Your post are a little confusing. It sounds like you want to use your Carver amp to run all your speakers for surround sound, or configured to drive all five speakers in stereo mode. This is already incorporated in most surround sound AV receivers. It can decode the digital signal from DVD or other 5.1 sources for AC3 (Dolby Digital) and DTS surround and has other formats for two-channel sources Tuner, CD, turntable , computer (Dolby Pro Logic II, Five Channel Surround, NEO6, tec..) You can still use your Kg4s (one of my favorite speakres), Carver amp (for the main channels) and all source devices. Since you're using the Carver for the KG4s (4 ohm, the Carver is overkill since they're 94db efficient) you're safe going with 8 ohm speakers for the remaining channels. I would recommend a AV receiver from Yamaha or Denon.
By your post it's apparently you're having poblems with different levels of input signals. Usually most line level inputs are similar in level. Finding a device which allows you to adjust the input level of each component would fall into more professional level of hardware which will be expensive and require professional initial setup. I personally don't believe it's worth the time, effort, or money when a simple touch of the volume control does the trick. But it's your money, so if it's that much of an annoyance also look in the Professional Equipment Forum.
I love the Klipsch', but if you're not concerned about the cost there are many higher quality speakers out there. I have several systems. One Klipsch including the Kg4s, RS-3 surrounds and either a KV3 or KLF-C7 center depending on my mood. I supplement the bass with a small SW8 for upper bass and a custom-made ACI Saturn (compound config with two 12" woofers face-to-face). Another system uses Legacy Focus mains, Legacy Silver Screen center and a pair of German T&A (Theory and Application) P-30 3-ways. Both are great systems, just different.
If you want to keep the Kg4s check out ebay. I've seen many good deals for the RS-3 and KV3 centers.

12-26-2006, 01:24 PM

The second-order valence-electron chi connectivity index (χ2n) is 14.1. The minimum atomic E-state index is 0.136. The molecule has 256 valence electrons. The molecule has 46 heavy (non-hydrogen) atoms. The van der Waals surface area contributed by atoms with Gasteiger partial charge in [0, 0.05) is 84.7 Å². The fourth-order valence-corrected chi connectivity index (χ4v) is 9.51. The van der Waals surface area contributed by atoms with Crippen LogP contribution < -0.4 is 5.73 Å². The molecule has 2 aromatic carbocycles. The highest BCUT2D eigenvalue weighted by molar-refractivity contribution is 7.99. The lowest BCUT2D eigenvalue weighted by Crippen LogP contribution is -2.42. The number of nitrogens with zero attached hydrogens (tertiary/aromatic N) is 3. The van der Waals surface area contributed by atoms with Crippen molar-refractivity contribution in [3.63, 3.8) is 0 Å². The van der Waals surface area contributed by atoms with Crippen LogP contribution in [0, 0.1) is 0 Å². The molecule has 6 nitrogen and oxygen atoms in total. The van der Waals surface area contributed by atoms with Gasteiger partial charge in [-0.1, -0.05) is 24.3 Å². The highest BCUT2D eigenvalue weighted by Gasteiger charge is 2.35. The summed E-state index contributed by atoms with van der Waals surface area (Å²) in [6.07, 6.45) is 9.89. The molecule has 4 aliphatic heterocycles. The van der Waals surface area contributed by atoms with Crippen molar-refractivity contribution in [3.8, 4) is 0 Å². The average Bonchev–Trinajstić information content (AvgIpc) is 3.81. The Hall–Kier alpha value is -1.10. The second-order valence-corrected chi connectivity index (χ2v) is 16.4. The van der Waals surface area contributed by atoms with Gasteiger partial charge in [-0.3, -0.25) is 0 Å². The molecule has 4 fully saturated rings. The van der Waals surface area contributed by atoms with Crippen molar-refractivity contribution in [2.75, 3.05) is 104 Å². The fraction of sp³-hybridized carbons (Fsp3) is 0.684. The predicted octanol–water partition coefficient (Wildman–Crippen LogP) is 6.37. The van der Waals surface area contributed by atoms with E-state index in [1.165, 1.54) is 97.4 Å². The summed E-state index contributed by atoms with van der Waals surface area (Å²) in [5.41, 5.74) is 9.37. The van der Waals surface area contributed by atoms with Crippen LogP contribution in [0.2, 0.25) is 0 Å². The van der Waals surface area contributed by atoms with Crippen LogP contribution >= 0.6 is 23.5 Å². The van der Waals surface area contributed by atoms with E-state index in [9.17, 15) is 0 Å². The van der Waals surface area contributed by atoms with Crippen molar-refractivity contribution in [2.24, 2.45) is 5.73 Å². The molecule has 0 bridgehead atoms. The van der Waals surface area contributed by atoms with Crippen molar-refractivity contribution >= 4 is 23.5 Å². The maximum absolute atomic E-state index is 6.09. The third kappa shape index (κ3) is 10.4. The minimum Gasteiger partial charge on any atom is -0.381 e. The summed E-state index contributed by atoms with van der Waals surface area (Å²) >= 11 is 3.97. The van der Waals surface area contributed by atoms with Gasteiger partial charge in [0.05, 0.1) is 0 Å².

The Carver power amp is a place to start but as I mentioned before you are going to need additional amplification to drive the rear and center channels assuming that whatever sub you end up with is powered.

You mention these Klipsh speakers that have an impedance of 8 ohms and you ask about running them at 4 ohms. That is not how this works. A speaker has a given imepdance that is determined by its design. The impedance that is stated by the manufacturer is a nominal or average figure and this resistance varies with frequency. And, as such, it presents a constantly changing load to the amplifier. Most well designed power amps have no trouble driving low impedance loads and if you will be using multiple stereo power amps this is not a concern.

You ask this:Are there any surround processors to speak of which could distribute output from the amplifier itself, assuming I connected a separate preamp before the amp?

I don't think you have a clear understanding of the basic system set up. Separates refer to a separate pre amp and power amp. A surround processor actually is a pre amp and a surround decoder and the unit into which you will connect all of you source components; DVD, tape, cable/dish box, etc. A separate power amp, like your Carver cannot operate with out a pre amp or, in this case, a processor. What you are going to need to buy is a processor and additional power amps.

You ask this: is there anything that could scale input levels so that the peak output passed to the amplifier would always be (near) the same, regardless of the input it receives?

Not sure where you are headed with this. Input levels, especially with DD 5.1 or DTS, can be extremely dynamic. As a result, the output from the power amp to you speakers will vary pretty wildly too. In fact this is what makes surround so much fun. Wide dynamic range is what we all strive for in our systems. If you are asking if there is a way to limit dynamics, the short answer is yes. Most processors have settings on them that will accomplish this. But I guess I look at it like this: Why assemble a killer system and then look for ways to limit its capabilities?